Ida B. Wells-Barnett
The Ida B. Wells Community Academy
Hosted by the Antioch Baptist
Church of Akron
Part II: Annual Report for 1999-2000
Demographic Description of Student Body
The Academy’s student body is 100% African American; all are residents of Akron, Ohio; and most reside on the East and West sides of the city. Akron’s public school student population, according to 1997-1998 statistics, is approximately 32,331; of this number approximately 16,650 (51.5%) are white; 15,137 (46.8%) are African American . As stated in our contract with the ODE, the Academy posited an attempt to achieve racial balance in its student body which indicated a number of strategies we would employ. The results, given the nature of the community the Academy operates in, were very negligible. The Academy anticipated this outcome; however, it continued to persevere in its good faith attempts to attract students who were not African American by posting posters and fliers in community agencies outside the communities from which our students primarily came: community centers, business establishments, newspapers that serve a primarily Caucasian readership, major media such as the Akron Beacon Journal, radio/TV networks, etc. Another such strategy employed was the “Interdistrict Transfer Option” (see Attachment VIII). The Academy learned of this possibility too late to pursue it with the vigor it required. A more vigorous attempt will be engaged in the 2000-2001 academic year. The Academy’s student body is perhaps best described in terms of its SES (Social Economic Status): they were primarily low income (see Attachments I) which includes other demographic data as well.
The Academy has from its inception (and indeed before) held a jaundiced view of the nation’s and subsequently the Ohio State Department of Education’s emphases on paper and pencil proficiency tests. We believe there must exist other and perhaps better methodologies for assessing student proficiency or competence, or for assessing the Academy’s accountability. We suggest using various other value added cognitive probes. For intellectual development, especially for poor and African American students, should be based on a host of cultural, affective or socio-emotional variables that do not necessarily impact Caucasian learners similarly. Rosalie Cohen (1969),  Asa Hilliard, Fuller Calloway Professor of Education, Georgia State University (1976)  and a number of other educational scholars  have stressed these variables over the years, but in the main they have been given very short shrift when it comes to developing methods for assessing the intellectual development of these people. We find it pedagogically distracting for the Academy to devote an abundance of time and attention to an admittedly important area which forces us to decrease the gross amount of time devoted to other also admittedly important areas of assessment which may be eminently more effective. Educational literature is becoming replete with refusals of students and their instructors to submit themselves to a proficiency test regime. We are not suggesting that the Academy’s students or their parents do the same. But something must certainly be done.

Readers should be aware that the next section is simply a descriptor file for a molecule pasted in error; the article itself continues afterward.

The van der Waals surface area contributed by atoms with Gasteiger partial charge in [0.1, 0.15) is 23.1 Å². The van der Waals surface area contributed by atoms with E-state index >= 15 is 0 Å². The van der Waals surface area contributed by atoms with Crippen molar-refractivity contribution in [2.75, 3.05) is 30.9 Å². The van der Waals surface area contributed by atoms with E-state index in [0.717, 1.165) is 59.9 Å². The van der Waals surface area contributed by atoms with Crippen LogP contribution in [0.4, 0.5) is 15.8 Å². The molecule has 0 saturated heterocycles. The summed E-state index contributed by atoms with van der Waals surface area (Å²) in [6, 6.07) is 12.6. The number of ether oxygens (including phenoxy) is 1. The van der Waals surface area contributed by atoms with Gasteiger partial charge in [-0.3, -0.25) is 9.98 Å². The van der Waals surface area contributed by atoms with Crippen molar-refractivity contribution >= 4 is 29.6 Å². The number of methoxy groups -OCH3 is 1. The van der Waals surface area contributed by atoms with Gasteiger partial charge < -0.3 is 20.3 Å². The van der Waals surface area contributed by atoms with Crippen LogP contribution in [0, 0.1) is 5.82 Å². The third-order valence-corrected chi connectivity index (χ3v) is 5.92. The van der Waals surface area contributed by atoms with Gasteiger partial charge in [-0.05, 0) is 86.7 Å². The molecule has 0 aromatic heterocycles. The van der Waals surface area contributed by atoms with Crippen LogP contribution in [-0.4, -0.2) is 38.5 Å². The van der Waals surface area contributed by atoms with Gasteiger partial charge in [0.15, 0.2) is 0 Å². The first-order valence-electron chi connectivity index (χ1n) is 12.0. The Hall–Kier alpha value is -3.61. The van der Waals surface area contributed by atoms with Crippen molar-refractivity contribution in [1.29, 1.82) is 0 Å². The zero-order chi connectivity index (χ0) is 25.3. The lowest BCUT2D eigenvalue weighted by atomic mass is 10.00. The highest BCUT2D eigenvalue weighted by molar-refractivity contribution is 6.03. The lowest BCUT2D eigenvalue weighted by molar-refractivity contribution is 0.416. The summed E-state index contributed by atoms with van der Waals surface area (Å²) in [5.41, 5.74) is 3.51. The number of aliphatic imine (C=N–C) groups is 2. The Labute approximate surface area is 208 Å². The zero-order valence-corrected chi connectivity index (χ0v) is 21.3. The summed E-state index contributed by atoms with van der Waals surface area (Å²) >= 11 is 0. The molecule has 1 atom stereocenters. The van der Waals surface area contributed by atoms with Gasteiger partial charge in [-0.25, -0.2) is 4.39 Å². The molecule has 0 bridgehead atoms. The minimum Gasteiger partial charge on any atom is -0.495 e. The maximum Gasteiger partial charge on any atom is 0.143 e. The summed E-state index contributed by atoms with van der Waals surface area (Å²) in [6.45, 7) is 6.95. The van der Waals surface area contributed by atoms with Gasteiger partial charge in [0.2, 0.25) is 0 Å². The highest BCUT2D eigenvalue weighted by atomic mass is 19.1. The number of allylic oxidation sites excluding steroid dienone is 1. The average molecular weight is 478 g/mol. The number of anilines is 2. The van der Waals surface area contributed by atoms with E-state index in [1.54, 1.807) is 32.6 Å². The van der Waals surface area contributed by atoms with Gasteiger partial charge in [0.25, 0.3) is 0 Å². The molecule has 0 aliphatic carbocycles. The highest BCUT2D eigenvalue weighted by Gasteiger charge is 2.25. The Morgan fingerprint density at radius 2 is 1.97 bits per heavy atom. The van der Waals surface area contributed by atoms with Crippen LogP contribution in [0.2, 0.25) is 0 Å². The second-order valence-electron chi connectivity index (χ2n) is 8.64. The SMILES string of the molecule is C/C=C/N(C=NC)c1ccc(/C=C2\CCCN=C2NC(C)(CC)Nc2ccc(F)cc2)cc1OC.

Recently, the Milwaukee Public Schools introduced an all-out proficiency testing program which has several flaws and has incited parents and teachers to protest the counterproductive and undemocratic manner used to introduce the testing program . The following was reported about the protest and about proficiency testing at the expense of equally valuable learning and assessment strategies.
First, MPS is pushing the proposal with undue haste and a lack of democratic input. "This proposal touches the heart of the educational process," Mary Diez, graduate dean at Milwaukee's Alverno College and a national expert on assessment, wrote in a letter to the MPS School Board. "Shouldn't parents, teachers, and others in the public who are concerned with the quality of public education be able to help shape the plan?"
Attentive Parents, Teachers and Children at the Academy Open House